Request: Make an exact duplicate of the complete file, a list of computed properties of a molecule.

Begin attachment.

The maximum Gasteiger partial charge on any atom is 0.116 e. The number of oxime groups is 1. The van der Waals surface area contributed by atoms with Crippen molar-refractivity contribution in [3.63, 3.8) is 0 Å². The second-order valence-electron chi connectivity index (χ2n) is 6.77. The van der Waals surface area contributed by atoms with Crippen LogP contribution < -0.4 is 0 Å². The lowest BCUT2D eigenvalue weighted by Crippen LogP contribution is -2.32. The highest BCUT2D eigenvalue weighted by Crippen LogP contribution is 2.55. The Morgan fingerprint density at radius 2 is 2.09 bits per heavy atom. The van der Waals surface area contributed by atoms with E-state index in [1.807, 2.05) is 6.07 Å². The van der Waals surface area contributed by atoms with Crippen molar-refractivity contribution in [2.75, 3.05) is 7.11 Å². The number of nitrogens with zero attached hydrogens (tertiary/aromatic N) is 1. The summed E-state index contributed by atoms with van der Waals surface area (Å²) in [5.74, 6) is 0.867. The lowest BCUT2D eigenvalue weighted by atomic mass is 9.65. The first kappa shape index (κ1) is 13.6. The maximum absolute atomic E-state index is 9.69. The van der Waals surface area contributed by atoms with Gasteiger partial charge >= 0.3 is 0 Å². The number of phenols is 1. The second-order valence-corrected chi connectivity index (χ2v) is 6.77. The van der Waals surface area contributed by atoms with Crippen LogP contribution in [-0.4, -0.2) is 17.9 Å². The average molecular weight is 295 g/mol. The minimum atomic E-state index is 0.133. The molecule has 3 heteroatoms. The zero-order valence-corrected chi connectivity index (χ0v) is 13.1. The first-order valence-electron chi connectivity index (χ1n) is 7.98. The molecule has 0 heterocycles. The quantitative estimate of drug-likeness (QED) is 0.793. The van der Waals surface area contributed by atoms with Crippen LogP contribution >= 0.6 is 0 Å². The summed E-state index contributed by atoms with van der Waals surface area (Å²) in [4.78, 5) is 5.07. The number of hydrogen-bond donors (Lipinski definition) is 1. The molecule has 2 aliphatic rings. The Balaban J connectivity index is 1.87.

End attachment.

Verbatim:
The maximum Gasteiger partial charge on any atom is 0.116 e. The number of oxime groups is 1. The van der Waals surface area contributed by atoms with Crippen molar-refractivity contribution in [3.63, 3.8) is 0 Å². The second-order valence-electron chi connectivity index (χ2n) is 6.77. The van der Waals surface area contributed by atoms with Crippen LogP contribution < -0.4 is 0 Å². The lowest BCUT2D eigenvalue weighted by Crippen LogP contribution is -2.32. The highest BCUT2D eigenvalue weighted by Crippen LogP contribution is 2.55. The Morgan fingerprint density at radius 2 is 2.09 bits per heavy atom. The van der Waals surface area contributed by atoms with E-state index in [1.807, 2.05) is 6.07 Å². The van der Waals surface area contributed by atoms with Crippen molar-refractivity contribution in [2.75, 3.05) is 7.11 Å². The number of nitrogens with zero attached hydrogens (tertiary/aromatic N) is 1. The summed E-state index contributed by atoms with van der Waals surface area (Å²) in [5.74, 6) is 0.867. The lowest BCUT2D eigenvalue weighted by atomic mass is 9.65. The first kappa shape index (κ1) is 13.6. The maximum absolute atomic E-state index is 9.69. The van der Waals surface area contributed by atoms with Gasteiger partial charge >= 0.3 is 0 Å². The number of phenols is 1. The second-order valence-corrected chi connectivity index (χ2v) is 6.77. The van der Waals surface area contributed by atoms with Crippen LogP contribution in [-0.4, -0.2) is 17.9 Å². The average molecular weight is 295 g/mol. The minimum atomic E-state index is 0.133. The molecule has 3 heteroatoms. The zero-order valence-corrected chi connectivity index (χ0v) is 13.1. The first-order valence-electron chi connectivity index (χ1n) is 7.98. The molecule has 0 heterocycles. The quantitative estimate of drug-likeness (QED) is 0.793. The van der Waals surface area contributed by atoms with Crippen LogP contribution >= 0.6 is 0 Å². The summed E-state index contributed by atoms with van der Waals surface area (Å²) in [4.78, 5) is 5.07. The number of hydrogen-bond donors (Lipinski definition) is 1. The molecule has 2 aliphatic rings. The Balaban J connectivity index is 1.87.